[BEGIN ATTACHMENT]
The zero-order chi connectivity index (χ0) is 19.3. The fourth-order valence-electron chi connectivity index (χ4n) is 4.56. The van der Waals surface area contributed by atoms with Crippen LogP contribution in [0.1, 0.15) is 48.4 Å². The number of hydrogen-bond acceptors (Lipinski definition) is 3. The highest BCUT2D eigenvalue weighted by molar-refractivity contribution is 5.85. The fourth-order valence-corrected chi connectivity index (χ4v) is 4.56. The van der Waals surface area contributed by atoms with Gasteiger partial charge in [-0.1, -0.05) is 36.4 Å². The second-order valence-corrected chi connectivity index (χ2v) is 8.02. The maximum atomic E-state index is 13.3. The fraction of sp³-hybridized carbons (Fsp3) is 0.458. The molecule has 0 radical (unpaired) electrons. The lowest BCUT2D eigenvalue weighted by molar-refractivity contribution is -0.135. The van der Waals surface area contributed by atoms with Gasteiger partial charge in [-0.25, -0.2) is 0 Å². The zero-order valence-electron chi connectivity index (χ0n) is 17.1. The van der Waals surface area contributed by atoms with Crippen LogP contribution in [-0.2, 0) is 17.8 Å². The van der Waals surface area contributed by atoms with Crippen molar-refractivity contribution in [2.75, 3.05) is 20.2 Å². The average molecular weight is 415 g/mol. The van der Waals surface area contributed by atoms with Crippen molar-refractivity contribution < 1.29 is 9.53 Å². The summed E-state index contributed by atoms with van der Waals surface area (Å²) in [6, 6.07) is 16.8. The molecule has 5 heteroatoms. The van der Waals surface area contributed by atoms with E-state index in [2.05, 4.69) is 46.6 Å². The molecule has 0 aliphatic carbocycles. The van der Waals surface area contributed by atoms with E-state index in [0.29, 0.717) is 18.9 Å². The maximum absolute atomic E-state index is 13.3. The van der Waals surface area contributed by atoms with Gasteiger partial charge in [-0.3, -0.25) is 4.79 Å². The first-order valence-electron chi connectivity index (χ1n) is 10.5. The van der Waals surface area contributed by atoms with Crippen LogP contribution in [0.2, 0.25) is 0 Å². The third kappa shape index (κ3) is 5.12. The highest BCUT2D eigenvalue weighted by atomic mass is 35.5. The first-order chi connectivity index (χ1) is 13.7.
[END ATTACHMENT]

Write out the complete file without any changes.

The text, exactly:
The zero-order chi connectivity index (χ0) is 19.3. The fourth-order valence-electron chi connectivity index (χ4n) is 4.56. The van der Waals surface area contributed by atoms with Crippen LogP contribution in [0.1, 0.15) is 48.4 Å². The number of hydrogen-bond acceptors (Lipinski definition) is 3. The highest BCUT2D eigenvalue weighted by molar-refractivity contribution is 5.85. The fourth-order valence-corrected chi connectivity index (χ4v) is 4.56. The van der Waals surface area contributed by atoms with Gasteiger partial charge in [-0.1, -0.05) is 36.4 Å². The second-order valence-corrected chi connectivity index (χ2v) is 8.02. The maximum atomic E-state index is 13.3. The fraction of sp³-hybridized carbons (Fsp3) is 0.458. The molecule has 0 radical (unpaired) electrons. The lowest BCUT2D eigenvalue weighted by molar-refractivity contribution is -0.135. The van der Waals surface area contributed by atoms with Gasteiger partial charge in [-0.25, -0.2) is 0 Å². The zero-order valence-electron chi connectivity index (χ0n) is 17.1. The van der Waals surface area contributed by atoms with Crippen LogP contribution in [-0.2, 0) is 17.8 Å². The van der Waals surface area contributed by atoms with Crippen molar-refractivity contribution in [2.75, 3.05) is 20.2 Å². The average molecular weight is 415 g/mol. The van der Waals surface area contributed by atoms with Crippen molar-refractivity contribution < 1.29 is 9.53 Å². The summed E-state index contributed by atoms with van der Waals surface area (Å²) in [6, 6.07) is 16.8. The molecule has 5 heteroatoms. The van der Waals surface area contributed by atoms with E-state index in [2.05, 4.69) is 46.6 Å². The molecule has 0 aliphatic carbocycles. The van der Waals surface area contributed by atoms with E-state index in [0.29, 0.717) is 18.9 Å². The maximum absolute atomic E-state index is 13.3. The van der Waals surface area contributed by atoms with Gasteiger partial charge in [-0.3, -0.25) is 4.79 Å². The first-order valence-electron chi connectivity index (χ1n) is 10.5. The van der Waals surface area contributed by atoms with Crippen LogP contribution in [0.2, 0.25) is 0 Å². The third kappa shape index (κ3) is 5.12. The highest BCUT2D eigenvalue weighted by atomic mass is 35.5. The first-order chi connectivity index (χ1) is 13.7.